Tech start-ups warned of funding shortfall
Thursday, September 23, 2010/
A leading Australian start-up has claimed there needs to be a better understand of the potential of new technology firms after being forced to look overseas for funding.
Perth-based Firmware Technologies has secured a $34 million equity agreement with Equity Partners Fund SPC, which is based in the Cayman Islands.
The deal follows a three year search in Australia for funds to expand the company, which was founded in 2006 and renders and distributes 2D and 3D imagery.
The money will be used to roll out the business in Europe and the US, with partnership deals in the process of being put in place.
However, Jacques Blandin, CEO of Firmware Technologies, told StartupSmart that it has been “very tough” to raise funds due to a lack of understanding about tech start-ups in Australia.
“We had four meetings over 18 months with the West Australian Department of Trade, which were fruitless,” he says. “I don’t blame them, but nothing came of those meetings and the truth is that it’s very hard to get money for tech companies in Australia.”
“There was a lot of noise about funding, but it’s very hard to get and a lot of people we spoke to didn’t understand the sector.”
“As a nation, we don’t seem to understand where technology fits in. Our focus is on resources. It’s more a reflection of the state we’re in as a nation than anything else.”
Blandin says he has been talking to potential overseas investors since April 2008 and, although he says “a lot of promises that came to nothing,”, he claims the attitude to tech start-ups is healthier outside Australia.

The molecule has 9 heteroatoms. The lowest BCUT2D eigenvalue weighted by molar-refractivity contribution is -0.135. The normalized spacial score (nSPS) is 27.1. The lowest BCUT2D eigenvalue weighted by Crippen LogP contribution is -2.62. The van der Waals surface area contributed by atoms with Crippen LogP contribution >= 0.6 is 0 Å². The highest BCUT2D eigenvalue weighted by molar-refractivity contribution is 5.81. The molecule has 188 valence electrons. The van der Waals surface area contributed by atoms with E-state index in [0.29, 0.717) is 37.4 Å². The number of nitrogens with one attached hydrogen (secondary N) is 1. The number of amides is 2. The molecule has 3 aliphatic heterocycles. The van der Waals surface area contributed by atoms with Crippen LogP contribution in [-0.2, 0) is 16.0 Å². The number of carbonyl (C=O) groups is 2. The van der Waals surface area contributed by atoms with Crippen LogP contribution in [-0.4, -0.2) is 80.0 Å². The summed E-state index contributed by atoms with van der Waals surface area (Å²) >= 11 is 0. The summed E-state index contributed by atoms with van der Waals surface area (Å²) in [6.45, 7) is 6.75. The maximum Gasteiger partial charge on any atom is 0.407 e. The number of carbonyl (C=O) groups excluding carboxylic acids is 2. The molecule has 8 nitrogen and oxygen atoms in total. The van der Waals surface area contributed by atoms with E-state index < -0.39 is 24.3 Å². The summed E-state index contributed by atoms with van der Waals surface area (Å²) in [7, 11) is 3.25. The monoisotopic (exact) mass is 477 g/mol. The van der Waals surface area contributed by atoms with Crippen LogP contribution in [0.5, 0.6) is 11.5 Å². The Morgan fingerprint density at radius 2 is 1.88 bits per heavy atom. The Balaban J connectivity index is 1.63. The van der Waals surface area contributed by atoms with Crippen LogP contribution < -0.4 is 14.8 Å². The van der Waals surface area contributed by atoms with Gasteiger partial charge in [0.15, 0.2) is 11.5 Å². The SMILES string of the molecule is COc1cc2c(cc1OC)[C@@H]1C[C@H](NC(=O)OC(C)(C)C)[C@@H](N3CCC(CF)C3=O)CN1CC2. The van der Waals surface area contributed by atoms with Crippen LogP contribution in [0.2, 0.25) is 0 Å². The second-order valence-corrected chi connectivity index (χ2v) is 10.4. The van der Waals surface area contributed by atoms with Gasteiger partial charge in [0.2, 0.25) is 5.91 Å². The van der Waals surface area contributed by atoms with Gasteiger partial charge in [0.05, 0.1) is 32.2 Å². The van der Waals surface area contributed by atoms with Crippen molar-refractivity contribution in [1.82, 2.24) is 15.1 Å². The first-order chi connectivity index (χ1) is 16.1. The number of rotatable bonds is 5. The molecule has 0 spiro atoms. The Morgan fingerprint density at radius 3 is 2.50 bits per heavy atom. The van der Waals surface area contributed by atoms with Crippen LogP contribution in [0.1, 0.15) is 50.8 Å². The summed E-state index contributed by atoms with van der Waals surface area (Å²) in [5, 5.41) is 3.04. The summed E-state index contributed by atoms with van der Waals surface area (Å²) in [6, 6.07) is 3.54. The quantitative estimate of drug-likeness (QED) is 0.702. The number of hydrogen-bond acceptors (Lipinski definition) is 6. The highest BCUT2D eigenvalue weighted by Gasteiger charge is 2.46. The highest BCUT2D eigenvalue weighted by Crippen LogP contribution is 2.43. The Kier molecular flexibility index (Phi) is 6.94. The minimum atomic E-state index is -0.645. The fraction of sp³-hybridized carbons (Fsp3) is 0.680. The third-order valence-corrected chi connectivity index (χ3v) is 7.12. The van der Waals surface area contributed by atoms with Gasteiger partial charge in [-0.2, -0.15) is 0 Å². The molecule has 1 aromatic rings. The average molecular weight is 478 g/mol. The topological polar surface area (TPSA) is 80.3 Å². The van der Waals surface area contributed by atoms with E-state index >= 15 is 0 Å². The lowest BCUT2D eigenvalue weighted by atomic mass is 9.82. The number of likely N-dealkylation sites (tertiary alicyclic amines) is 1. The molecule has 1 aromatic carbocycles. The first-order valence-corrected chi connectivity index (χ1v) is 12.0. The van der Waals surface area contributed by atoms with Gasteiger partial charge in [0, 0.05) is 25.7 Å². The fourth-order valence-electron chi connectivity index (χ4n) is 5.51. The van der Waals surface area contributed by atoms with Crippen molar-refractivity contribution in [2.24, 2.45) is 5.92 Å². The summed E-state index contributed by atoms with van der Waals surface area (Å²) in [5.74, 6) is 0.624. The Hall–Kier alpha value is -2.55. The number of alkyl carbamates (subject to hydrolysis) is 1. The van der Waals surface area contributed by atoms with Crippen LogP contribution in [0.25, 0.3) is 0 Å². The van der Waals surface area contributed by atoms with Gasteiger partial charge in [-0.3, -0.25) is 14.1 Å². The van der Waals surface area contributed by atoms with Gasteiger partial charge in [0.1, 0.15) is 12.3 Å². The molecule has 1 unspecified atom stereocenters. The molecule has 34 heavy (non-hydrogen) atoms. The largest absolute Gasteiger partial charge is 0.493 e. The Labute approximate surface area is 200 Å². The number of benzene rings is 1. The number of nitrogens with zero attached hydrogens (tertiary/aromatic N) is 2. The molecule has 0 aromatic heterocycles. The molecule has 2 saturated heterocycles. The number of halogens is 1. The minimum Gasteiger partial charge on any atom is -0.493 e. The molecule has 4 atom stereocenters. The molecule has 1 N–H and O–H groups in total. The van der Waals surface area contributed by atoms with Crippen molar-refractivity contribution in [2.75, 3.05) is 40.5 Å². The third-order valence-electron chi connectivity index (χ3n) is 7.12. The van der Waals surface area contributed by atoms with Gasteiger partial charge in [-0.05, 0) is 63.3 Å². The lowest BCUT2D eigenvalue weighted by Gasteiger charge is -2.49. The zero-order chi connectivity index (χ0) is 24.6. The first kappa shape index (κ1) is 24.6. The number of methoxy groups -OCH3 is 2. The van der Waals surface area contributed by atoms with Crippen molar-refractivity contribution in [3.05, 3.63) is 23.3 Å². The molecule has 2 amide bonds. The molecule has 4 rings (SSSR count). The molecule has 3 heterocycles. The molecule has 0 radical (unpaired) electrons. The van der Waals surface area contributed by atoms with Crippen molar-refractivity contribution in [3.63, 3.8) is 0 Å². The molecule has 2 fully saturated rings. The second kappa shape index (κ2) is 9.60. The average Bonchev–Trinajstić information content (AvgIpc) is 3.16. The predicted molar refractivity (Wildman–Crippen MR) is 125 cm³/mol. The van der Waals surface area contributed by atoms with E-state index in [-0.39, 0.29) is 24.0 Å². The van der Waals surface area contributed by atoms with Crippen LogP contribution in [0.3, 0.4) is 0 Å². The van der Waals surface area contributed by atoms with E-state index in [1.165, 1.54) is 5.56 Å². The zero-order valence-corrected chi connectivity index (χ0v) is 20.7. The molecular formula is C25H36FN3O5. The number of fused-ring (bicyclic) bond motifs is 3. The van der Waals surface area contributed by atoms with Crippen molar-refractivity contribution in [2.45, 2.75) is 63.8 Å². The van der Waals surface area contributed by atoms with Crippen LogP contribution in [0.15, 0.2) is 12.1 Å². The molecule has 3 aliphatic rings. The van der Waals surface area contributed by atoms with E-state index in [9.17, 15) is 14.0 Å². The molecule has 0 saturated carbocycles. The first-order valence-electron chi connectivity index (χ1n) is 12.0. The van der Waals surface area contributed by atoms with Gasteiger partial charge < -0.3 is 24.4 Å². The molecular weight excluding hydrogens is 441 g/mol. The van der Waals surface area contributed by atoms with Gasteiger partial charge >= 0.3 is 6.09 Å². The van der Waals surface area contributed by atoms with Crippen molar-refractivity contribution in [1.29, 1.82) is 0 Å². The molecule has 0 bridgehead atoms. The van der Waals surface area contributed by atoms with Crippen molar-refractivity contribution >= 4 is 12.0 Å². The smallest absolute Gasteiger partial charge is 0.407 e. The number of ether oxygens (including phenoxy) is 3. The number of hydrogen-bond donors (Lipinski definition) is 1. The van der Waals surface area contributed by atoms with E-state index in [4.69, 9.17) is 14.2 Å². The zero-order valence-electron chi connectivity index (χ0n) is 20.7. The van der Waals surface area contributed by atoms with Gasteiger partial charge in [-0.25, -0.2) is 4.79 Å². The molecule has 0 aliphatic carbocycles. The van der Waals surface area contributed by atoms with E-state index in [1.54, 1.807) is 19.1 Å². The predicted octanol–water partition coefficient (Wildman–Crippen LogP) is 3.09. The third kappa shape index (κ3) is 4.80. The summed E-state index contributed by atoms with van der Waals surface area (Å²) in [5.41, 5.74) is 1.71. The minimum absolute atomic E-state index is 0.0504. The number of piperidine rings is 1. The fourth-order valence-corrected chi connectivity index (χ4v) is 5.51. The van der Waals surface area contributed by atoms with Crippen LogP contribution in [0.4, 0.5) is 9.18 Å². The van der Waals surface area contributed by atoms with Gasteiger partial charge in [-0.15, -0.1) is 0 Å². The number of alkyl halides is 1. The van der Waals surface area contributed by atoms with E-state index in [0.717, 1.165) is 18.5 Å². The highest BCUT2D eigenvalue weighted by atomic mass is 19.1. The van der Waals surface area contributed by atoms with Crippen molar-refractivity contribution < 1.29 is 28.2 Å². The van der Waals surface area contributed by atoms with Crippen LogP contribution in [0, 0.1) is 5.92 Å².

“There is a more positive attitude to tech companies [overseas]. There is a lot more information on how to pitch for funds properly and there are a lot of people to point you in the right direction, even if they can’t get you money,” he says.
However, Blandin warns that tech start-ups won’t be able to access overseas funds until they have a proven concept.
“You will need a beta version of your product, beyond an alpha version, before you will be funded,” he says.
“We’ve always had a good business plan, an underlying strategy and did lots of market research. If you do all that, then you need to explore as many avenues as possible for funding, even if that’s family and friends. That first bit of funding can really kick you off.”
From the frontlines
Five critical questions: Are you listing your startup too soon? Lisa Schutz Verifier founder
Ignoring your ‘obnoxious roommate’: What this founder learnt when she met Arianna Huffington Michelle Gallaher ShareRoot CEO
Sex appeal, runways and mature markets: Everything Guy Pearson learnt during his $26 million Series B raise Guy Pearson Practice Ignition CEO
Barriers from the outset: Why the government’s Boosting Female Founders Initiative is unlikely to succeed Laura Keily Immediation founder